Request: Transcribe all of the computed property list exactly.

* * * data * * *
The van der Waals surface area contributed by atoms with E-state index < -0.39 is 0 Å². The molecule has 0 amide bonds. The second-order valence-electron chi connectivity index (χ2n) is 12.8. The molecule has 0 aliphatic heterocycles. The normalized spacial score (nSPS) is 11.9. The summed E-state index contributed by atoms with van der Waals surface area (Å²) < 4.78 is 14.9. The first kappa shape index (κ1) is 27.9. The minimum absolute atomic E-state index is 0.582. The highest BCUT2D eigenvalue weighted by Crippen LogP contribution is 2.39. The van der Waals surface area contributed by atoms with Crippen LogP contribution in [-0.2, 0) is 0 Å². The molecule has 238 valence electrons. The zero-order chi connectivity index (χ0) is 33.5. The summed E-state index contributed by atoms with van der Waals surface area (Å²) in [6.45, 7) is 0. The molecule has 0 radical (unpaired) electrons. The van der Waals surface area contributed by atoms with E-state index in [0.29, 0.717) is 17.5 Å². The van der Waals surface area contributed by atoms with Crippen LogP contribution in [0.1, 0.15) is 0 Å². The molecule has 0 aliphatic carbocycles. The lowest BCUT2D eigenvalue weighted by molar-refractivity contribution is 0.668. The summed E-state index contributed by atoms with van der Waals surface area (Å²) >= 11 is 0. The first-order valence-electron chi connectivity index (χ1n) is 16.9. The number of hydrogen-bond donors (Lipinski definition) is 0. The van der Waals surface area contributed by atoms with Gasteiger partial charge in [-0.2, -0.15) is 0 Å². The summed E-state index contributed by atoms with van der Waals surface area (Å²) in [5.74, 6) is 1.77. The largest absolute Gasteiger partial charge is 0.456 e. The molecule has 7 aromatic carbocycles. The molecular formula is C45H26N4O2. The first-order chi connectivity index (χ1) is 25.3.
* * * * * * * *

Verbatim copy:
The van der Waals surface area contributed by atoms with E-state index < -0.39 is 0 Å². The molecule has 0 amide bonds. The second-order valence-electron chi connectivity index (χ2n) is 12.8. The molecule has 0 aliphatic heterocycles. The normalized spacial score (nSPS) is 11.9. The summed E-state index contributed by atoms with van der Waals surface area (Å²) < 4.78 is 14.9. The first kappa shape index (κ1) is 27.9. The minimum absolute atomic E-state index is 0.582. The highest BCUT2D eigenvalue weighted by Crippen LogP contribution is 2.39. The van der Waals surface area contributed by atoms with Crippen LogP contribution in [-0.2, 0) is 0 Å². The molecule has 238 valence electrons. The zero-order chi connectivity index (χ0) is 33.5. The summed E-state index contributed by atoms with van der Waals surface area (Å²) in [6.45, 7) is 0. The molecule has 0 radical (unpaired) electrons. The van der Waals surface area contributed by atoms with E-state index in [0.29, 0.717) is 17.5 Å². The van der Waals surface area contributed by atoms with Crippen LogP contribution in [0.1, 0.15) is 0 Å². The molecule has 0 aliphatic carbocycles. The lowest BCUT2D eigenvalue weighted by molar-refractivity contribution is 0.668. The summed E-state index contributed by atoms with van der Waals surface area (Å²) >= 11 is 0. The first-order valence-electron chi connectivity index (χ1n) is 16.9. The number of hydrogen-bond donors (Lipinski definition) is 0. The van der Waals surface area contributed by atoms with Gasteiger partial charge in [-0.2, -0.15) is 0 Å². The summed E-state index contributed by atoms with van der Waals surface area (Å²) in [5.74, 6) is 1.77. The largest absolute Gasteiger partial charge is 0.456 e. The molecule has 7 aromatic carbocycles. The molecular formula is C45H26N4O2. The first-order chi connectivity index (χ1) is 25.3.